When it comes to human beings, it’s best to never use the word never as there are always going to be exceptions to the generalities. This photo is a good case to show what I mean. Except for women on ranches and farms, and except for performers, and except for women climbing mountains, and except for women wearing pajamas on beaches, it is pretty much accepted that women did not wear long pants in public before the 1930s. But check out this girl squad and their long overalls. Of course we know young women have long raided the closets of their brothers, but these pants all look new, and were maybe bought for the occasion.
There’s no date on the photo, but my best guess based on the hair styles and shoes, is late 1920s. Probably even more surprising than the overalls is the one girls who appears to be wearing shorts. And check out her rolled stockings.
This is one of those times when I’d gladly pay to know what exactly was happening in the photo. The presence of the book being held by one of the girls might be a clue.
And now for the news…
- I’ve never been much of a fan of glitter, and now there’s a good reason not to consume glittery products.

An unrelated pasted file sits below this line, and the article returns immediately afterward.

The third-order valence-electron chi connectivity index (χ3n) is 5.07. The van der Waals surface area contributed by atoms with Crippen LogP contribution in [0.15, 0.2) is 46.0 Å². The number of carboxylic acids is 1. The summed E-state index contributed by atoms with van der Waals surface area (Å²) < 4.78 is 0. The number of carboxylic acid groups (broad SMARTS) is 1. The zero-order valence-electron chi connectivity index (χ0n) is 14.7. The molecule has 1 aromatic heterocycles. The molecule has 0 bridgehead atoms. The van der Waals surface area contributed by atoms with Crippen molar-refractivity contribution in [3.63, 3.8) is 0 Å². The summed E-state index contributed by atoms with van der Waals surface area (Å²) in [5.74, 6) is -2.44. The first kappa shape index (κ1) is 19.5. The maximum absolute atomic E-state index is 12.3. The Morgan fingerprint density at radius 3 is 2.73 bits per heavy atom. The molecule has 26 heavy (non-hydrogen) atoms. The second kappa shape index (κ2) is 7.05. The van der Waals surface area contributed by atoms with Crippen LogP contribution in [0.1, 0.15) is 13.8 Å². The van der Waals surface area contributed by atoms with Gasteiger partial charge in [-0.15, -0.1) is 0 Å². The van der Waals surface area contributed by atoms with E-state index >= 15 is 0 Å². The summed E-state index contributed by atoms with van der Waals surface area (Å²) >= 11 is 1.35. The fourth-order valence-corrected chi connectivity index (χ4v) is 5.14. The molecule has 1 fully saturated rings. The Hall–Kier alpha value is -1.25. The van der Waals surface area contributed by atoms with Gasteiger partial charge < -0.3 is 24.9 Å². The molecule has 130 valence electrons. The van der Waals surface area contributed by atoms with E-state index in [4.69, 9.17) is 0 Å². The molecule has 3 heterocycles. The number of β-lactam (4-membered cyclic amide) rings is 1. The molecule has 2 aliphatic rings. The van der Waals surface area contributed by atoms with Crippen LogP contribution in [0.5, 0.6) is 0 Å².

- In conjunction with a new exhibition at the Museum at FIT, they will be livestreaming a symposium on the topic, Fashion and Physique. February 23, 2018, starting at 10:00 am EST.
- “In just four days, top fashion CEOs earn a garment worker’s lifetime pay.”
- Wearing black to the State of the Union seemed like a good idea, but not so much so in retrospect.
- If you are wanting to travel the world with a “small mountain of Louis Vuitton luggage“, the estate of Zsa Zsa Gabo has you covered.
- The Mount Vernon website has some incredible fashion pages. Martha’s shoes. Lace
- There are some really good reasons why all the wonderful resources out there have not been digitized.
- Had this been published on April 1, I’d swear it was a joke: bustle baskets for cats.
- Want to see a short video inside the Christian Dior archives?
- The Massachusetts Historical Society has a Kickstarter campaign to help out with a new exhibition and book, Fashioning the New England Family.
- Read this article about art/fashion merchandise only if you can’t be driven batty by the excessive usage of the term merch.
- And finally, I know that not all old textiles need to be preserved in their current state. It’s a rare visit to the Goodwill bins that I don’t spot at least one old quilt. Even so, this makes me uneasy.